of the trade winds, which also contribute greatly that any male citizen of Maryland possessing to the salubrity and comfort of this transitway. To specified qualifications might be admitted to meet the objection due to the 'doldrums' in

practice. The amendment of 1898 changes Panama bay, it is urged that the sailing vessel is doomed to be superseded by steamers. The present

the method of admission, but makes no outlook would not seem to justify such a conclusion, change in the class of persons entitled to since more than half of our registered tonnage is admission. Considerable stress was laid upon sail, and the tendency is strongly towards larger the fact that the Code declares that the mascuschooner-rigged craft."

line gender includes all genders except where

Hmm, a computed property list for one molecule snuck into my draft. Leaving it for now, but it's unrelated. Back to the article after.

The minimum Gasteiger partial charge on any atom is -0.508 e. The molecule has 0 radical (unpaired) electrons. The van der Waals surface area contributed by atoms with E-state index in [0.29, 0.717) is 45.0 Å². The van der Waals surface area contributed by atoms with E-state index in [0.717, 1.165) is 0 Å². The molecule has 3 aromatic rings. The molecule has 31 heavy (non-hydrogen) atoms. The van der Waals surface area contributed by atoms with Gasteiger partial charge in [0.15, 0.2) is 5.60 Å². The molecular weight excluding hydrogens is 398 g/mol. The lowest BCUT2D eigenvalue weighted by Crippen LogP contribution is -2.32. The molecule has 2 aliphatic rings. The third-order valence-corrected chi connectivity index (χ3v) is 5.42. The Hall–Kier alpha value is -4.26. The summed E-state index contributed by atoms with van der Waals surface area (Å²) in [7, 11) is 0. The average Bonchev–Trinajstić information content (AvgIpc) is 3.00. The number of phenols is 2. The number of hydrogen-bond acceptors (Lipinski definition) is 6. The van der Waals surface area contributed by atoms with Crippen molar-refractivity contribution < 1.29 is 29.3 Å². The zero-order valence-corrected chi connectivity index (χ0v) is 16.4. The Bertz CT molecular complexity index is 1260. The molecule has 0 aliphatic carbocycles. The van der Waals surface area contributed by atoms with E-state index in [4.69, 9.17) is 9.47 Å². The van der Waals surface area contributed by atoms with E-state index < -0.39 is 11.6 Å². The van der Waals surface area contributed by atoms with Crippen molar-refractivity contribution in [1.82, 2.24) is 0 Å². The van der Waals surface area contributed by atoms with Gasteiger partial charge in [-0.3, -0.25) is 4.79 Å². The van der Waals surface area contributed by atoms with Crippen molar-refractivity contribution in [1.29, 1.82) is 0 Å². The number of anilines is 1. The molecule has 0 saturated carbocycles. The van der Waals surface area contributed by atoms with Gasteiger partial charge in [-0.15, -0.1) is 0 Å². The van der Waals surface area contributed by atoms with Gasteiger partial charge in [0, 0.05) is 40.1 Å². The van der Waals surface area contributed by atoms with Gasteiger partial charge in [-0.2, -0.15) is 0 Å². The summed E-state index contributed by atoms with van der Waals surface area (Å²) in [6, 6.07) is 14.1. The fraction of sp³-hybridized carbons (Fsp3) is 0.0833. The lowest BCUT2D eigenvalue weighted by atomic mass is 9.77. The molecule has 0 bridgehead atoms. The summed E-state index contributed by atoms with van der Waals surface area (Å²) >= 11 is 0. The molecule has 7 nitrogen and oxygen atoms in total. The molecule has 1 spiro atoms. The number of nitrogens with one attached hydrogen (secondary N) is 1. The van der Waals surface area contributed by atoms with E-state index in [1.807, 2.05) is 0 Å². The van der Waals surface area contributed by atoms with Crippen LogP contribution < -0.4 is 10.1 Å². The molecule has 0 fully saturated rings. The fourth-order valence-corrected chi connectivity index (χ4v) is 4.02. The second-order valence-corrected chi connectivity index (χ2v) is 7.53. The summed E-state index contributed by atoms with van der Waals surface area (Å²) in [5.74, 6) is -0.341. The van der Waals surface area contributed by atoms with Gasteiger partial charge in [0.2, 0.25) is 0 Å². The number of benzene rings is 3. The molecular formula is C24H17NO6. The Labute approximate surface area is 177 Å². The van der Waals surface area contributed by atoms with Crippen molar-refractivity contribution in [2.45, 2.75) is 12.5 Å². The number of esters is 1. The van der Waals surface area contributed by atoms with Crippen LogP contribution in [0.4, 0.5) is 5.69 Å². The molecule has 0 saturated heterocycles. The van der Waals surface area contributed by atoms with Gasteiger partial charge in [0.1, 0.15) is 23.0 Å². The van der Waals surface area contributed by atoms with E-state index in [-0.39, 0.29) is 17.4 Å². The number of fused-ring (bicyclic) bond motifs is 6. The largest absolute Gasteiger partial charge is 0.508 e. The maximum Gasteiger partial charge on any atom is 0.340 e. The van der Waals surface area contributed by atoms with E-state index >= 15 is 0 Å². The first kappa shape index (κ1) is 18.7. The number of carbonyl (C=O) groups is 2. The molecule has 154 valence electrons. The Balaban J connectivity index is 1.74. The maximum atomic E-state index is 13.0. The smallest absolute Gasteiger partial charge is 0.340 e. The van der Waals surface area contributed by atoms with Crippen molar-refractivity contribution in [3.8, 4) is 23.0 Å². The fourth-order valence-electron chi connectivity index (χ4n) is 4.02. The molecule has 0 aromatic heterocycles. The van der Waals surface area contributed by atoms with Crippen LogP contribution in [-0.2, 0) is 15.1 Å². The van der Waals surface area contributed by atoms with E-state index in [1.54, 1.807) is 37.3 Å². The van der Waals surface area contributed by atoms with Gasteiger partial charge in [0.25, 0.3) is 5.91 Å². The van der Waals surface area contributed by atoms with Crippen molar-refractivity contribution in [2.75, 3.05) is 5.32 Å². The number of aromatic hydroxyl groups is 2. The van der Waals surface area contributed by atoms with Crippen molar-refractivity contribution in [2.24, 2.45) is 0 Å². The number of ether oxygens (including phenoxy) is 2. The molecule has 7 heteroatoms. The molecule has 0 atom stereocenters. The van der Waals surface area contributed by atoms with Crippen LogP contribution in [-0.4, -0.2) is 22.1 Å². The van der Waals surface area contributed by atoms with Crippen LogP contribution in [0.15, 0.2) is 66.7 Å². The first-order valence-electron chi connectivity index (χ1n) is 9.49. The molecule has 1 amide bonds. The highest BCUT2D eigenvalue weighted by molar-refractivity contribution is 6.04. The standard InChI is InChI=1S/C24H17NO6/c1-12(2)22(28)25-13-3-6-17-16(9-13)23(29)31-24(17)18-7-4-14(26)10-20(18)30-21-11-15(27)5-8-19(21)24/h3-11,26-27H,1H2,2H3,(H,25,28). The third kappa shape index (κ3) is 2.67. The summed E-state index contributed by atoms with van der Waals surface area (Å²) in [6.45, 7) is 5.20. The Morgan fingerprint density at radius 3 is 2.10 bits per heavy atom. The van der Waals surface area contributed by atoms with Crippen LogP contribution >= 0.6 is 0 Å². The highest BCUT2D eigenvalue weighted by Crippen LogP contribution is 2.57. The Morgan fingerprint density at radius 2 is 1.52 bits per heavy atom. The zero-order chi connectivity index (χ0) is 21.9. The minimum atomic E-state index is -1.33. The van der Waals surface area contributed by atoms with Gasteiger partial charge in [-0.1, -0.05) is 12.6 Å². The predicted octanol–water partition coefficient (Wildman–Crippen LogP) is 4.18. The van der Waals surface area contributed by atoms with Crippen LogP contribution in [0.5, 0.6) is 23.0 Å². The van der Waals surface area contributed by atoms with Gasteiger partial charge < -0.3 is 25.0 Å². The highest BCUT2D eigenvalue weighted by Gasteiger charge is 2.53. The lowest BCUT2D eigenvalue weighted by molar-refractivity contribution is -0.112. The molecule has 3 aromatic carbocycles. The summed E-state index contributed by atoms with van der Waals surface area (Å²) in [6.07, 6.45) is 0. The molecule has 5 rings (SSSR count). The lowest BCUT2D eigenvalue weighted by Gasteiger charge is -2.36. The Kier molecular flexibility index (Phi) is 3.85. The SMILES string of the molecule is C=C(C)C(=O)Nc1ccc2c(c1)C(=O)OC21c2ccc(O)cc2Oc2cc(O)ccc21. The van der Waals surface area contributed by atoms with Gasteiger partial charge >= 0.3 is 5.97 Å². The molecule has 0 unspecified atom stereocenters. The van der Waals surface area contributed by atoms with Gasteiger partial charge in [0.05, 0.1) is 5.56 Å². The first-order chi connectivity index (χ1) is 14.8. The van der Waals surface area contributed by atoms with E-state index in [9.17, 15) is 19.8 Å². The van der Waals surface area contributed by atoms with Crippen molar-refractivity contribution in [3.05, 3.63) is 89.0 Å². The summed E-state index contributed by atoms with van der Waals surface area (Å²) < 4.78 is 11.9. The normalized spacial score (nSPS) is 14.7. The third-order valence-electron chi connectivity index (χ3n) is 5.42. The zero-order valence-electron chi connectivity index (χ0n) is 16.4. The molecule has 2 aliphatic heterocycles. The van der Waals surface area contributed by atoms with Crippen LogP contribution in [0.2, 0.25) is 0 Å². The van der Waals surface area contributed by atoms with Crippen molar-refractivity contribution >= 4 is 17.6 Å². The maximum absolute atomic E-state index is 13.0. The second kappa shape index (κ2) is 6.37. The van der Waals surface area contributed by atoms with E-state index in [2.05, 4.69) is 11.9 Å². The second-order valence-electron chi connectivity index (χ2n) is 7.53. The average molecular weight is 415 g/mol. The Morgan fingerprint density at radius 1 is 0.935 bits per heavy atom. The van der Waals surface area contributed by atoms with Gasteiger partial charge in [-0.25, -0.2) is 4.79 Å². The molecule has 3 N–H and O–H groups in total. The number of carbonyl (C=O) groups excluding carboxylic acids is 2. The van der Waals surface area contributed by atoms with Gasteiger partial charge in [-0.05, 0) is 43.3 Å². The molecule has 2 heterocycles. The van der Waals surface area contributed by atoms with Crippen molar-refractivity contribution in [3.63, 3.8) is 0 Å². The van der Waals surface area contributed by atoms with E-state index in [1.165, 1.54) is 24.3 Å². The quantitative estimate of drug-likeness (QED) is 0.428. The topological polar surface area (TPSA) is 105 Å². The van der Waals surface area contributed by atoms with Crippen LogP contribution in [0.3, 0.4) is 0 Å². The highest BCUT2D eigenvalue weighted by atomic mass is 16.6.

such construction would be absurd or unreaThe Court of Appeals has sustained Gov- sonable. The court holds, however, that since erner Odell in removing Charles Guden as women are not eligible to practice law at the sheriff of Kings county, and appointing Nor- common law, and statutes in derogation man S. Dike as his successor, as we expected thereof are to be strictly construed, this article it would. It was not shown at the investiga- of the Code cannot be construed to mean an tion held before the governor that Sheriff authorization for the admission of women. Guden had made an agreement with Michael The court further holds that the article of the J. Dady to the effect that he would turn over Code providing for the admission of members all of the moneys received by him in excess of the bar of other States under certain condiof a stipulated amount (as had been charged), tions cannot extend to the admission of but it was established by evidence that Sheriff women who are members of the bar of other Guden had made an illegal agreement with States; for when that section provides for the one Bert Reiss prior to taking office, and admission of lawyers from other States, it that he had taken a false oath. Governor means such lawyers as are entitled to admisOdell regarded this as sufficient to warrant sion under the Maryland law. Guden's removal, and he did remove him, appointing Mr. Dike as his successor. The